Welcome from
Eric O. Ledermann

about.me/ericledermann twitter.com/ericledermann facebook.com/ericledermann Eric Ledermann

Thanks for stopping in. Pour yourself a cup o' jo, take a load off your feet, and check out what's here. You are looking at my ramblings about issues of faith, life and culture—they are my own and are not necessarily shared by those with whom I work, live or otherwise engage.

My journey has led my family and me across the country where I have been introduced to a lot of people and a lot of different ways of doing things. One passion, though, runs through all these experiences: building beloved and sustainable community. "Sustainable" community is kind of a strange notion, as communities (people) change constantly, and things are always in motion. So, the latest chapter of my life has led me to the notion of "impermanence"—not an idea that comes naturally in a culture that likes to build monuments to our greatness for future generations to view and admire. But, I'm trying to practice my awareness of impermanence—the idea that nothing is permanent, nothing is forever, and things are always in flux.

Feel free to share your comments and engage in any conversation that may be happening here, but just know that I do reserve the right to delete any spam or anything I deem inappropriate or offensive. I look forward to dialoguing with anyone who cares to dialogue!

Peace and blessings,
                   Eric Ledermann

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Solar Roadways?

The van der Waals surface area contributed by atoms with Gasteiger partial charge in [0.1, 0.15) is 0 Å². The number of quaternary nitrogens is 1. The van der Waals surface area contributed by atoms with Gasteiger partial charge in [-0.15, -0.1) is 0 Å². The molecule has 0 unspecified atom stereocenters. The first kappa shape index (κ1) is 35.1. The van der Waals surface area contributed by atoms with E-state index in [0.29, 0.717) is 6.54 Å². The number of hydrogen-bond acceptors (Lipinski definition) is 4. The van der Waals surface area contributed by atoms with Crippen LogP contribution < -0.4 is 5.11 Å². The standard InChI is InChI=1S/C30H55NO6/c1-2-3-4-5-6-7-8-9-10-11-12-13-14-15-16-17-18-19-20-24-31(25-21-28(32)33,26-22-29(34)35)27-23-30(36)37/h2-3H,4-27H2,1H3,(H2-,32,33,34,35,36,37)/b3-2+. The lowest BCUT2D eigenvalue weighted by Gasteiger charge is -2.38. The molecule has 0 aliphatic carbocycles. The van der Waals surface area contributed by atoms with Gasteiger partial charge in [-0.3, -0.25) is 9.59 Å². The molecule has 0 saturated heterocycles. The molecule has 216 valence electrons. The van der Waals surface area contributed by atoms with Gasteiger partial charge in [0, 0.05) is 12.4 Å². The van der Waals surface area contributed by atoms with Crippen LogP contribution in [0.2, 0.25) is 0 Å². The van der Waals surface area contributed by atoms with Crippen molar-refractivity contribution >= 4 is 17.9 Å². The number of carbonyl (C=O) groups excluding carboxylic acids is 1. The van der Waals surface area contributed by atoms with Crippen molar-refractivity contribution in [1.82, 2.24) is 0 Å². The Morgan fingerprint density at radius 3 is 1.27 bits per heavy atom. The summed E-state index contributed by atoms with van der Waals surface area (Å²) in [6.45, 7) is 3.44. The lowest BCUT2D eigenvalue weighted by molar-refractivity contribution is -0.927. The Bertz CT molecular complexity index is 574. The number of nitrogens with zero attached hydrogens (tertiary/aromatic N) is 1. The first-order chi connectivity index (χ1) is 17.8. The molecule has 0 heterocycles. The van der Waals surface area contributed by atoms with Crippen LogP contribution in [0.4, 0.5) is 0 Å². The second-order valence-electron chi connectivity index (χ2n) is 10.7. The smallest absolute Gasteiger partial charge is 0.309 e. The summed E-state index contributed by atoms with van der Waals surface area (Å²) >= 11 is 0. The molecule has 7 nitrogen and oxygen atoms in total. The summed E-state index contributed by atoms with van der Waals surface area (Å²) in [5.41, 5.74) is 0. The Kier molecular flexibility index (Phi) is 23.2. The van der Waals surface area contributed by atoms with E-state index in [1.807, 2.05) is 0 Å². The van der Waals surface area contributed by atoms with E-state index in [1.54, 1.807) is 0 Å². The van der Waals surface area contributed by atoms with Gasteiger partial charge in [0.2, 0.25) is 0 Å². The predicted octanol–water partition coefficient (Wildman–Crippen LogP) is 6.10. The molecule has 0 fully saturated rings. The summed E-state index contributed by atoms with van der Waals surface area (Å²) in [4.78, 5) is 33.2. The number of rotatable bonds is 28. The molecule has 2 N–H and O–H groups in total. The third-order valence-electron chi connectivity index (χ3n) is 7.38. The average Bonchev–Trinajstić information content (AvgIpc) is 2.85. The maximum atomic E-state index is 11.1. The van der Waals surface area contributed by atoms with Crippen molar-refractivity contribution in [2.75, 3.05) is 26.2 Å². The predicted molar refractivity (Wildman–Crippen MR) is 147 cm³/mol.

A friend sent me a link to a video from Yert, a company I know very little about but seems bent on releasing us from our dependence on oil (foreign or domestic). The video explained how they are working on “electronic solar roads” (my words, not theirs). What are they? Well, watch this:

While I cannot imagine the cost of such an endeavor, I imagine it’s about as crazy as President Eisenhower’s idea of an interstate highway system. Can you imagine your driveway and your street providing you with enough electricity to run your house? Yes, there are some significant downsides to this. What do we do at night? That continues to be an issue for current solar voltaic systems. Until we find a way to safely store electricity without the environmental impact of thousands (or billions) of batteries, we may never be able to completely rid ourselves of the need for fossil fuels. But, as technology grows, there is hope.

And if we were to create this super-voltaic highway system, what are the long-range maintenance issues? We just don’t know.

None the less, I am excited about this sort of thing!

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